For a so-called slacker, Malkmus sure didn’t waste any time, putting together The Jicks by 2000. Since then the Jicks—they’re Malkmus on guitar and vocals, Mike Clark on keyboards and guitar, Joanna Bolme on bass, and Jake Morris on the skins—have released six very fine LPs, although I don’t think I’m in the minority when I say their recorded work hasn’t quite measured up to Pavement at its finest. What once sounded effortless now sounds labored, although to Malkmus’ credit the labor seems like one of love.
Fade in: Interior, Doctor’s office, Me with Doctor
Me: There’s something terribly wrong with me. I’m greenish. My eyes look funny. And I feel like… someone else. And I’ve been (I vomit in doctor’s face.) Excuse me. Vomiting in people’s faces. It started last Tuesday, March 4, when I saw Public System Broadcasting at the Black Cat…
It has always been my desire to review an electronica duo whose members included one J. Willgoose, Esq. and his faithful companion, Wrigglesworth. I never thought in a million years I’d get the opportunity, mind you, but fate plays strange tricks. I never thought I’d wind up married to porn star Tawny Buttocks, either. I don’t mean to brag, but some of her bedroom maneuvers, like the Reverse Half Cuban Eight, have only ever been performed at world-class aerobatics competitions. I could describe the Reverse Half Cuban Eight to you, but you would croak on the spot from sheer jealousy.
J. Willgoose, Esq. and Wrigglesworth make up the London-based duo Public Service Broadcasting, an uncommon adventure in music making. Willgoose plays stringed instruments, including the guitar and banjo, and is also responsible for sampling and electronic instruments. The trusty Wrigglesworth plays drums, piano, and electronic instruments.
Ronnie Hudson might not necessarily be a household name, but you certainly know his work. Post-Motown boomers and golden-age hip-hop enthusiasts alike remember the hook “California knows know to party” from the electric bass-rich funk classic “West Coast Poplock.” And most folks who know what N.W.A. stands for might know an interpolation of the famous verse in the Dr. Dre and Tupac hit, “California Love.”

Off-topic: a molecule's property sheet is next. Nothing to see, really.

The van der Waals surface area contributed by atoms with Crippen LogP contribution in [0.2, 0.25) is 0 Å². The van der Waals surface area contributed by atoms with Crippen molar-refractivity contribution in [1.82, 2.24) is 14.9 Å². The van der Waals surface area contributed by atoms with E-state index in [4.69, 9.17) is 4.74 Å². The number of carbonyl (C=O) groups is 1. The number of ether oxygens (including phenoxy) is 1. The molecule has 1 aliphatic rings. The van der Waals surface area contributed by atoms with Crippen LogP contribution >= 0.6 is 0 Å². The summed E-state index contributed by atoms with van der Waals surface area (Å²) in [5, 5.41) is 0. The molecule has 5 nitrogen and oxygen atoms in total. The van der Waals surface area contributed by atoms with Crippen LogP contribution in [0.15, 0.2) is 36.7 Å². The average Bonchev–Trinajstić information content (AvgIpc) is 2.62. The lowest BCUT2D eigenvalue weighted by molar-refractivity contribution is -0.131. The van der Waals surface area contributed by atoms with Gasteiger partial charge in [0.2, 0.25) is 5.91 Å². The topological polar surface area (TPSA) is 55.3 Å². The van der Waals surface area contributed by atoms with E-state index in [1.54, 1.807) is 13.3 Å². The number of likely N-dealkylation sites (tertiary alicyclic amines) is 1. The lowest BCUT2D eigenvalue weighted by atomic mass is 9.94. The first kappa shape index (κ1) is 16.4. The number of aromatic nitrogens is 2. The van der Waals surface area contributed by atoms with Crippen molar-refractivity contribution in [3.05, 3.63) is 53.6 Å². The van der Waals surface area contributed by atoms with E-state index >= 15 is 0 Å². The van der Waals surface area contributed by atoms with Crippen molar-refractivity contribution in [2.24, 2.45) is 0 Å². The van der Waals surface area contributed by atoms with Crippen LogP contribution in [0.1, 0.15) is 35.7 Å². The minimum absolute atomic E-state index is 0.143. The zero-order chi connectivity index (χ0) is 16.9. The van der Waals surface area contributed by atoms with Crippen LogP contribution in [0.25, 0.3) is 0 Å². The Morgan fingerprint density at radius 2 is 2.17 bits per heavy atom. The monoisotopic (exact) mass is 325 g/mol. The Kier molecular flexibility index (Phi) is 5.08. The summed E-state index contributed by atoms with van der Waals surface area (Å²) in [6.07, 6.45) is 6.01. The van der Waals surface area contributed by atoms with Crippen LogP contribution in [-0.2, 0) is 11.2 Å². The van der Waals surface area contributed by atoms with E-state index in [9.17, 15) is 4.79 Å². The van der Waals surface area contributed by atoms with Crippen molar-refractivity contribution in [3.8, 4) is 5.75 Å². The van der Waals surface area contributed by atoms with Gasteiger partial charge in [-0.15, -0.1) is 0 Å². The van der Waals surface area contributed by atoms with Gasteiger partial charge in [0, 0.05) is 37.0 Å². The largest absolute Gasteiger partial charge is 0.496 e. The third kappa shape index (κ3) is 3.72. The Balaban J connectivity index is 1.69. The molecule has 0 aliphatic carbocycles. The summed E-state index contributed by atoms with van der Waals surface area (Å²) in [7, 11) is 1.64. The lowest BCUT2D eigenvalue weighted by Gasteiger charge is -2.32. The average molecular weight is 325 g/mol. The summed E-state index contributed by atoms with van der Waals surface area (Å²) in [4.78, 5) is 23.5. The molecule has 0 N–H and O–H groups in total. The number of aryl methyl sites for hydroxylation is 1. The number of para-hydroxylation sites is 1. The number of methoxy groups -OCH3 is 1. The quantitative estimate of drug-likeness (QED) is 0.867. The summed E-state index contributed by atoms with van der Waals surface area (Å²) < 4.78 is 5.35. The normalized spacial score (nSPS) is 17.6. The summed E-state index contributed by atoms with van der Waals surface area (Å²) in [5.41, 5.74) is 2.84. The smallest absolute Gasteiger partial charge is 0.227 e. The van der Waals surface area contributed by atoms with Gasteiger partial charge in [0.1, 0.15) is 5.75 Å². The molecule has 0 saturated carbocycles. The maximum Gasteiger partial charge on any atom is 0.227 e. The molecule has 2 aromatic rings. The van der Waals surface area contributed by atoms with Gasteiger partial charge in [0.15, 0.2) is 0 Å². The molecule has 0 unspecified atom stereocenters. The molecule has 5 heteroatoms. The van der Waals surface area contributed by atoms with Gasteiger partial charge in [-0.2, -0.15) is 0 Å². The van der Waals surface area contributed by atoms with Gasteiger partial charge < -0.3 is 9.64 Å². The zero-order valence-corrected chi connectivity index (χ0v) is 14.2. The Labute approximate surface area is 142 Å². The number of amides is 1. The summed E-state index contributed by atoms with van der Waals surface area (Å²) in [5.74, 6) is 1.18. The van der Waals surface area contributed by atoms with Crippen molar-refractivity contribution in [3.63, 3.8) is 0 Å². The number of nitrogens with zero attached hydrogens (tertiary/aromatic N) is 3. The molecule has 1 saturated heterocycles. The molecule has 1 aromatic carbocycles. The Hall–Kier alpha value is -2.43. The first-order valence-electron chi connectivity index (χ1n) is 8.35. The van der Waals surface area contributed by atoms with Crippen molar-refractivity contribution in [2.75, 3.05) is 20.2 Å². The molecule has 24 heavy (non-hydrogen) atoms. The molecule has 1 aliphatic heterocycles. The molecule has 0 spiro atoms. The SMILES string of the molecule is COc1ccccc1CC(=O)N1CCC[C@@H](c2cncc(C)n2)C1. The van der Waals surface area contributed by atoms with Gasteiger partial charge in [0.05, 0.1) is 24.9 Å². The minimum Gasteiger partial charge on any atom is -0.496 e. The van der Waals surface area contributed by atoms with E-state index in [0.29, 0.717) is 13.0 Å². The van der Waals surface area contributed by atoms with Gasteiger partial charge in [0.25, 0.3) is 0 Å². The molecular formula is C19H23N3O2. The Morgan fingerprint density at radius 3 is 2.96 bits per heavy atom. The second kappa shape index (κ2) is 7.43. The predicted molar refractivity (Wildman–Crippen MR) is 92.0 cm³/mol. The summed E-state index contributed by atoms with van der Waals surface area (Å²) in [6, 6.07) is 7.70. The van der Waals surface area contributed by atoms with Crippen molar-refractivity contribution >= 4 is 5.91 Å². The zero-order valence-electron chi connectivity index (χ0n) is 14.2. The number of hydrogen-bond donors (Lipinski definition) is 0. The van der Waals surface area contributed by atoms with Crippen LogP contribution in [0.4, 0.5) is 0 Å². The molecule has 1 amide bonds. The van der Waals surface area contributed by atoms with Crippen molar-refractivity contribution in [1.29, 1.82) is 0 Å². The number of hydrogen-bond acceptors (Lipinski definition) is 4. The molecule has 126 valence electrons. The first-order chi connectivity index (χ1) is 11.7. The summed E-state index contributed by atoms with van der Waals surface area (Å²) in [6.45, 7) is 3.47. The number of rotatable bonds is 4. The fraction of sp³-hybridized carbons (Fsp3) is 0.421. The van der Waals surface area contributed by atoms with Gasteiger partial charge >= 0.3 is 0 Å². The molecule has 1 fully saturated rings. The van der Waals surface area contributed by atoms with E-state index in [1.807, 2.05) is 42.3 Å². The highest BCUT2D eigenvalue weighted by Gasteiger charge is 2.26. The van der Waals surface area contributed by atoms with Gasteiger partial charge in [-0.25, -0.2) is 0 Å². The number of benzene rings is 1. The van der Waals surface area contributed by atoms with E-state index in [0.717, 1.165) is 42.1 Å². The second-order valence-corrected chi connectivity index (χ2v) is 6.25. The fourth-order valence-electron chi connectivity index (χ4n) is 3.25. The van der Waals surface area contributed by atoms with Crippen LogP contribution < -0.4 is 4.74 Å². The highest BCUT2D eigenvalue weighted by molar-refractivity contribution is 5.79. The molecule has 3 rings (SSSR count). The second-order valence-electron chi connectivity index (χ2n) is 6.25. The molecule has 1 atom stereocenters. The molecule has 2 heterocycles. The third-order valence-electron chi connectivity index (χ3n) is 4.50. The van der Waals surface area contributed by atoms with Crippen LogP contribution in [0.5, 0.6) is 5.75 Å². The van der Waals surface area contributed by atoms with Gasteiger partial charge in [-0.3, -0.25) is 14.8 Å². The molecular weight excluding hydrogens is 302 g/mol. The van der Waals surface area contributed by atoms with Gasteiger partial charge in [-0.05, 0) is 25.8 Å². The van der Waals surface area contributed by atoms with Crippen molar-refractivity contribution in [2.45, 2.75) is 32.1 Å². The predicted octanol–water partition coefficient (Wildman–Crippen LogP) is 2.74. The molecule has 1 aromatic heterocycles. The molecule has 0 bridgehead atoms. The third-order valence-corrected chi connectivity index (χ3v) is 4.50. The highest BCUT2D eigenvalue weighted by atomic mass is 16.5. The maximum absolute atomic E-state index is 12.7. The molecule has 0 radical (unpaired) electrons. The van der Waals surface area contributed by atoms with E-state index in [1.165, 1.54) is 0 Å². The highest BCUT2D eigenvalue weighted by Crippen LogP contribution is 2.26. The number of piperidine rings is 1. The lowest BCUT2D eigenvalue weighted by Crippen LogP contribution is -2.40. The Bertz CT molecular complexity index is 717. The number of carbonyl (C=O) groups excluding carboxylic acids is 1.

Originally from DC, Hudson is a contemporary of the late Troutman brothers (of Zapp) and mid-Atlantic legend Chuck Brown. He once worked for Isaac Hayes at Stax Records in Memphis as an in-studio player (notably on the Shaft theme.)
The bassist and singer-songwriter recently remastered the 1982 West Coast anthem and released Westcoastin’, an extended remix of the funk hit, with the help of DJ Flash. The mix features talent from the L.B.C. (Snoop Dogg) to Oak Town (Too Short). Hudson took a moment out to talk about his career and latest projects.
Tell me about your musical roots?
Actually, I was born and raised in Anacostia. At the age of 13, I took an interest in music and used to bang around on the guitar some. Later on, I became a bass player by way of a friend named Charles Harrington. From that point on, I became a pretty popular musician around the DC area.
You worked with Chuck Brown while in DC, yes?
When I started working with Chuck, he was coming up with the song “Bustin’ Loose.” I did part of the recording, but I never completed it.
“I turn 29 in a week, I’m five years older than the rest of the guys in the band and I’m guessing that I’m the only one who still remembers vinyl as a main musical format before CDs were introduced… only just, mind you.”
“Having said that, I don’t exactly have the those warm fuzzy memories that people talk about (usually in the lead up to Record Store Day) of being a young kid digging through their parents’ record collection and the excitement of hearing the crackle when the needle hits the vinyl. If I’m being honest, my first experience with vinyl was a yellow 7″ of ‘The March of the Bunnykins’ by the Royal Doulton band and the Thunderbirds theme tune on flexi-disc cut off the back of a Frosties cereal box.
Music wasn’t such a big deal in my house when I was younger—my old man definitely got me into Pink Floyd, but that wasn’t until he bought his first CD player and his first order was Dark Side of the Moon and Wish You Were Here—2 records that definitely drove me to pick up a guitar in the first place. The only vinyl record I remember playing a lot of was Michael Jackson’s Thriller, which would have been played so often that I probably wore the grooves out.